Electrocardiographic Abnormalities in Patients Treated With Clozapine
J Clin Psychiatry 2000;61(6):441-446
© Copyright 2014 Physicians Postgraduate Press, Inc.
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Background: Cardiovascular side effects of
clozapine are not uncommon, but few systematic studies of these
effects have been performed. In this study, we reviewed data on
the electrocardiographic (ECG) abnormalities in patients treated
Method: Sixty-one patients treated with
clozapine were selected from the Seoul National University
Hospital Treatment-Resistant Schizophrenia Clinic. A retrospective chart review was conducted to identify ECG
abnormalities and cardiovascular side effects.
Results: The prevalence of ECG abnormalities in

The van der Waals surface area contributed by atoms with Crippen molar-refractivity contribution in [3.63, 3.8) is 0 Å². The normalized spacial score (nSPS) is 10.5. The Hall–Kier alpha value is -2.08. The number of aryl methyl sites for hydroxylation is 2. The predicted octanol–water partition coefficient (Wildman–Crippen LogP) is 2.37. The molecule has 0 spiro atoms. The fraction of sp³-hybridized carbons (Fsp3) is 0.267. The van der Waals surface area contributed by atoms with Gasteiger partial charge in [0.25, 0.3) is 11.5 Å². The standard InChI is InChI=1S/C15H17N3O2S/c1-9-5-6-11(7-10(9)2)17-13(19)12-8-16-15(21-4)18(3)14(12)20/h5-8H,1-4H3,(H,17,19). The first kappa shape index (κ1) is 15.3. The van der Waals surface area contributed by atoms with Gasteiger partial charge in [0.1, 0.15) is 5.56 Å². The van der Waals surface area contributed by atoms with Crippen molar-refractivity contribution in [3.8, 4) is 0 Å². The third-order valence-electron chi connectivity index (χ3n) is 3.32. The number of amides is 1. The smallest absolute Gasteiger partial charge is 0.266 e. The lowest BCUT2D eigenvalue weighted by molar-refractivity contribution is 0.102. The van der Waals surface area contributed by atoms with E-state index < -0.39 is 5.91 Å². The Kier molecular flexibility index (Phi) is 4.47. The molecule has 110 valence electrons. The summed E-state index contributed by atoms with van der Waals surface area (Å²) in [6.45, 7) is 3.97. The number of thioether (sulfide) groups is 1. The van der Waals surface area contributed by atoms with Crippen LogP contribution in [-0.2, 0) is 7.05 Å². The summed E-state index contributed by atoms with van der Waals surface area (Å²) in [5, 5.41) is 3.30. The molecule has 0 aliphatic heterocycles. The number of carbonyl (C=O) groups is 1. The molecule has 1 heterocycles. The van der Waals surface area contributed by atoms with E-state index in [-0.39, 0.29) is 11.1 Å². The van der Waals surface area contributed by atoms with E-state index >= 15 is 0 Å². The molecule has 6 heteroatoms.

patients who had been using antipsychotics other than clozapine
was 13.6% at baseline, which increased significantly to 31.1%
after commencement of clozapine treatment. Among the 53 patients
without baseline ECG abnormalities, 13 showed new-onset ECG
abnormalities after using clozapine. Normal ECG under previous
antipsychotic medication reduced the risk of new-onset ECG
abnormalities, whereas increased age was found to increase the
risk. The occurrence of orthostatic hypotension or tachycardia
was not related to the development of ECG abnormalities. Most of
the newly developed abnormalities had little clinical
significance, and they tended to occur during the initial phase
of treatment. In 10 patients, ECGs normalized despite the
continued use of clozapine. Clozapine increased corrected QT
interval (QTc) in a dose-dependent fashion; however, the clinical
significance of this observation is uncertain. Pathologic
prolongation of QTc was found to be rare.
Conclusion: Although a substantial portion of
patients treated with clozapine developed ECG abnormalities, most
of the abnormalities were benign and did not hinder further